My Father and the Wonders of Nature
 

Mary McIntosh
 

© 2009 by Mary McIntosh

 

Photo of a wood violet.

As a young child, I first learned a love of nature from my father.

Wherever we lived he always had a garden. Because he believed grass was for parks, each spare piece of earth was covered with flowers. In winter, anticipating the spring to come, he planted bulbs – tulips, snowdrops, and crocuses. When summer arrived, roses, sunflowers, cornflowers and carnations abounded, and when the leaves began to fall, chrysanthemums and asters filled his garden.  He tended them all with loving care, so there would always be flowers for Mother to enjoy.

“You know, don’t you,” he would say to me, “that during the seasons, winds have their own moods? Haven’t you noticed the difference in the strong winds of March and the gentle breezes of April?” I nodded my head afraid if I said anything it would break his train of thought. “And,” he continued, “May brings the first zephyrs of the year which help the June winds to spread the fragrance of a thousand perfumed flowers. The hot winds of July and August make us want to stay in the shade, and the October winds scatter the vivid colors from the trees. The cold November winds shake the tree’s naked arms, making them sway and creak helplessly.”

I believed everything he said, for the winds did perform just as he told me they would.

My father was fun to be with.  Wearing knee high socks, a pair of shorts, hat upon his head, and a stout English oak walking stick in his hand, he and I climbed mountains together.  We didn’t always reach the summit, but that didn’t matter.

When I was twelve, Dad and I attempted Bear Mountain in New York State. With a pack over his back, a cloth hat covering his head, and carrying his oak walking cane, I skipped alongside of him.  We climbed the gentle slope, sometimes talking, sometimes silent.  Often no one else was around. Sometimes It was so quiet all we could hear was the scurrying noise of a squirrel scampering through fallen acorns, or the chirping of a bird I didn’t recognize.  I knew Dad would soon tell me which bird it was. We seldom passed a tree or a wild flower without his explaining something about it to me – how the leaves of the tree ahead of us pointed upward, reaching toward the sun, while the leaves of another, like the weeping willow next to the stream, drooped toward the earth.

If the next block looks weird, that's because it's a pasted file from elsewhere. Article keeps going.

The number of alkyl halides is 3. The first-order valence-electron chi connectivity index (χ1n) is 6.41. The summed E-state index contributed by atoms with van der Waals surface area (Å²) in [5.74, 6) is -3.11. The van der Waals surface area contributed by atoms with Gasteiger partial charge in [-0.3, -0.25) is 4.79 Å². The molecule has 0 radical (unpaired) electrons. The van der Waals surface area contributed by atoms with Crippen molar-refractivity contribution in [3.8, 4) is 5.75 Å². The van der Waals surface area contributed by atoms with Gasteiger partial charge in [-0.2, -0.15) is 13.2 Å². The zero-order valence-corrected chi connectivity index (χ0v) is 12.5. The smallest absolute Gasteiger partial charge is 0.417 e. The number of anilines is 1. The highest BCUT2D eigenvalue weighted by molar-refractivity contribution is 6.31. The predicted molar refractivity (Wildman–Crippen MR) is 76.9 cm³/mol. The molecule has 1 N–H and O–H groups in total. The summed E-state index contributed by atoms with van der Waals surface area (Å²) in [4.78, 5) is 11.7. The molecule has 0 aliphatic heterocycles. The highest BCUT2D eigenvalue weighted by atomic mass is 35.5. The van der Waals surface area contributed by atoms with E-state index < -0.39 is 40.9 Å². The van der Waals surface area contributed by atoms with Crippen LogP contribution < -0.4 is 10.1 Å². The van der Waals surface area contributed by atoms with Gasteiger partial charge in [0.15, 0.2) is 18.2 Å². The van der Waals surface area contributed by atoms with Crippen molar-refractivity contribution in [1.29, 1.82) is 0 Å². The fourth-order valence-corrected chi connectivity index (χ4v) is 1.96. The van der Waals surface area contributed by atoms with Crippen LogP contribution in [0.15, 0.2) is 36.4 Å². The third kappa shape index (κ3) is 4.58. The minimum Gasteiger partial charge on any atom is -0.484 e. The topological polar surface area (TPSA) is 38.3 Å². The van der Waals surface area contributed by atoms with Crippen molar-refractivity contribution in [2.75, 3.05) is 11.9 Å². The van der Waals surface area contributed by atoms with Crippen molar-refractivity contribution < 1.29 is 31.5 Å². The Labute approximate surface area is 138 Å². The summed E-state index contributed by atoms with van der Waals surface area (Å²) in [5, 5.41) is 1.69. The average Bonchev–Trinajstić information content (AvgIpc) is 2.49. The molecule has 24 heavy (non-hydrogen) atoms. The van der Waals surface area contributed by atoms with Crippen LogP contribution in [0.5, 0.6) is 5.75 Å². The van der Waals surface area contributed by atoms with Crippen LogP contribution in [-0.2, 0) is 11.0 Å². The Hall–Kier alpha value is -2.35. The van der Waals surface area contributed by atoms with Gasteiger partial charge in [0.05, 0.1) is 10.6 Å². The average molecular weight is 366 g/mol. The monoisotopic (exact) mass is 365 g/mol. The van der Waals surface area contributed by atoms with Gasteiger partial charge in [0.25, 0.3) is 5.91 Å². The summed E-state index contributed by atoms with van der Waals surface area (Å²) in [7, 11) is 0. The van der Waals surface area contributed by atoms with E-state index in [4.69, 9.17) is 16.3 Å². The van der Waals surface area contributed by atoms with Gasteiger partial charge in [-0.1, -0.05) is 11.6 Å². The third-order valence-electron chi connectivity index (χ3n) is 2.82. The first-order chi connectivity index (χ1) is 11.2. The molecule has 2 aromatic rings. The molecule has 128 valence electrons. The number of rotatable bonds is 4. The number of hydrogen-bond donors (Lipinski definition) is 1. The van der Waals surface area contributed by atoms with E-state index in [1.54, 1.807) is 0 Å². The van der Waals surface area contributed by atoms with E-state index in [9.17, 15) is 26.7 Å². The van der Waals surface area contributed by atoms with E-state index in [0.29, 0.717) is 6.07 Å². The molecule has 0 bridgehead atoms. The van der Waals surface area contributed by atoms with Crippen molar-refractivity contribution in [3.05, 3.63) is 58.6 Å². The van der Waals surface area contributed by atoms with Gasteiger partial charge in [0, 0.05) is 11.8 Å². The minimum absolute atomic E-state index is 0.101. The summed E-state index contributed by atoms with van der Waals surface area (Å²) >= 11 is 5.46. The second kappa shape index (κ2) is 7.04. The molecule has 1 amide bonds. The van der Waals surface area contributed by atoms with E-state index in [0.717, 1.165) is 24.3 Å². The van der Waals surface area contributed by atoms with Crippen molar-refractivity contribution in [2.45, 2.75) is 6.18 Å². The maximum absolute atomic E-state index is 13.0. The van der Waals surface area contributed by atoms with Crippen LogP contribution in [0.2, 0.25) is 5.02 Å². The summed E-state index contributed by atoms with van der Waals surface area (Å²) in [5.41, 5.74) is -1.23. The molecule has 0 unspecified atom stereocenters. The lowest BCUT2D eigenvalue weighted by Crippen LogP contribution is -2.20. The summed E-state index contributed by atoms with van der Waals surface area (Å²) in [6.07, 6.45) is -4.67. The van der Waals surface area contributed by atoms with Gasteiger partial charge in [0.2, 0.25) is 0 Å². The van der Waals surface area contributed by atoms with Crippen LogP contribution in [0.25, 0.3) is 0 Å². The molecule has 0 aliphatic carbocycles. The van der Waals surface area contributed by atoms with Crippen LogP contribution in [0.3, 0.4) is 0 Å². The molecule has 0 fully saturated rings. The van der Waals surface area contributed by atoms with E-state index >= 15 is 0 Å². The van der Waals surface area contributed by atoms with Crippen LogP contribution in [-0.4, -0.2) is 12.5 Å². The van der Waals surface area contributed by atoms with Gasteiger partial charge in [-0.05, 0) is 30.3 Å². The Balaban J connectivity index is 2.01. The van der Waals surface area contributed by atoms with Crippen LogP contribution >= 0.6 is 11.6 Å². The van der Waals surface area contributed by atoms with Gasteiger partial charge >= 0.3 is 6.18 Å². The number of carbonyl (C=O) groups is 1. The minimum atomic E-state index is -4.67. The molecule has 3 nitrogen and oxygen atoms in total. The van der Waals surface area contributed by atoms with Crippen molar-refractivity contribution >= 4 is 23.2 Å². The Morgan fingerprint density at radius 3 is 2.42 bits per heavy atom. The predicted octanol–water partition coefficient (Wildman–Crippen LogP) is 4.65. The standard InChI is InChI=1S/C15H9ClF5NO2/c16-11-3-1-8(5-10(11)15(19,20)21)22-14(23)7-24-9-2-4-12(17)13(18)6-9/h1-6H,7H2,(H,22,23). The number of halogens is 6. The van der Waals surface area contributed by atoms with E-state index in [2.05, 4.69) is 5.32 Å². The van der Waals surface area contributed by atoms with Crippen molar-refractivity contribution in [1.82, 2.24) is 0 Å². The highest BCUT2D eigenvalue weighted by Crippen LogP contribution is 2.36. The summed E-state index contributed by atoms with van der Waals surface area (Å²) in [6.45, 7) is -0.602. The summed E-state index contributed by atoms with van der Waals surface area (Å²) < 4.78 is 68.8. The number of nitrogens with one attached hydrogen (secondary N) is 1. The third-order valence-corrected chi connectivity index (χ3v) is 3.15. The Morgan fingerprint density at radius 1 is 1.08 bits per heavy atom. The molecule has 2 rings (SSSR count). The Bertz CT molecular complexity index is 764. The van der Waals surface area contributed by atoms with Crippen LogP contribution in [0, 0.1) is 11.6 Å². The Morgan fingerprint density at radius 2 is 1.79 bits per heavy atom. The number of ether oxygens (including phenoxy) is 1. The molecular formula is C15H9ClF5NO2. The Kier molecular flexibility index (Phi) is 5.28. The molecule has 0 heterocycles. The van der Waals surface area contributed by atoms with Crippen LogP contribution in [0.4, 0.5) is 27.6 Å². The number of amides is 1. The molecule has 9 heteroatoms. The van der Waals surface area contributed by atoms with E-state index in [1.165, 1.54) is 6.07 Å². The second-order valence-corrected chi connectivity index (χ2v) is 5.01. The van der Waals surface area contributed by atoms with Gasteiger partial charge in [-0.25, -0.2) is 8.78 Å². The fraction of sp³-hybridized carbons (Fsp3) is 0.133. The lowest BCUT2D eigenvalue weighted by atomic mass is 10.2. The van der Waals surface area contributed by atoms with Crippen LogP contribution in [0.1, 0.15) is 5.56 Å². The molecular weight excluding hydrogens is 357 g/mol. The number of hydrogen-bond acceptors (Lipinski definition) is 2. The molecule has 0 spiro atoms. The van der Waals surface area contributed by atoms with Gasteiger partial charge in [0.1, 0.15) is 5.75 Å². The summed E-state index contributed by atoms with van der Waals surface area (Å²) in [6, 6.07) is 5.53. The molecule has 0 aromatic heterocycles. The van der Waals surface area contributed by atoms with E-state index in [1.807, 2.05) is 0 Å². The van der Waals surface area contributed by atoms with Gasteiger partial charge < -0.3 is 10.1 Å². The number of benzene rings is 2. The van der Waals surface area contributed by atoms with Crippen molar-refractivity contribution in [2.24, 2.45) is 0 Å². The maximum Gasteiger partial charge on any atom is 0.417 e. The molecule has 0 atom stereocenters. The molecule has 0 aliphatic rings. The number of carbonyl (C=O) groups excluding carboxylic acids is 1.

“Look at this tiny wild violet nestled underneath a clump of ferns. See how even this delicate flower has found is own shelter from the elements.  Isn’t nature wonderful?” he exclaimed.

My father showed me how the petals on one flower resembled the opening of a fan, or he’d point out the unique markings on a certain leaf.  He’d also explain how I could take the flower of the snapdragon, gently squeeze it, and watch it open and close like the mouth of an animal. And, when he picked a pansy, he noted that the markings on the petals resembled a face.  His interest in, and knowledge of, nature fascinated me.

As a family we often took Sunday afternoon walks. With his cane he’d gently pull down a branch from a tree in the woods, on which there might be an unusual blossom he wanted us to see more closely. And during the winter, when he was in a playful mood, he’d shake snow off a bush onto my shoulders, some of which always slid down my neck. When I squealed, his booming laugh resounded in the stillness of the forest.

As my father grew older, I noticed he pushed the wheelbarrow more slowly down the garden path. It was often filled with a mixture of decaying leaves, and dregs from the family teapot. This he spread over his flowers, for he was convinced this compost helped enrich their growth.  On his white thinning hair he always wore an old floppy straw hat, which kept the sun off his naturally florid face.

Even in his declining years, when it was more difficult for him to walk, he could be seen strolling quietly in his garden where he often bent over to nip off the head of a dead pansy, or he’d cut a few roses to take into the house. Then, once again, he’d crush the leaves of a sage or mint plant and reverently bring them up to his nose to smell.

And, if you happened to be watching him you would know, for that one instant in time, my father was transported back eighty years and many thousand miles to that small farm cottage in England where, at his mother’s knee, he first learned to love the beauties of nature.

And through him I, too, learned to love these beauties. .
 
 

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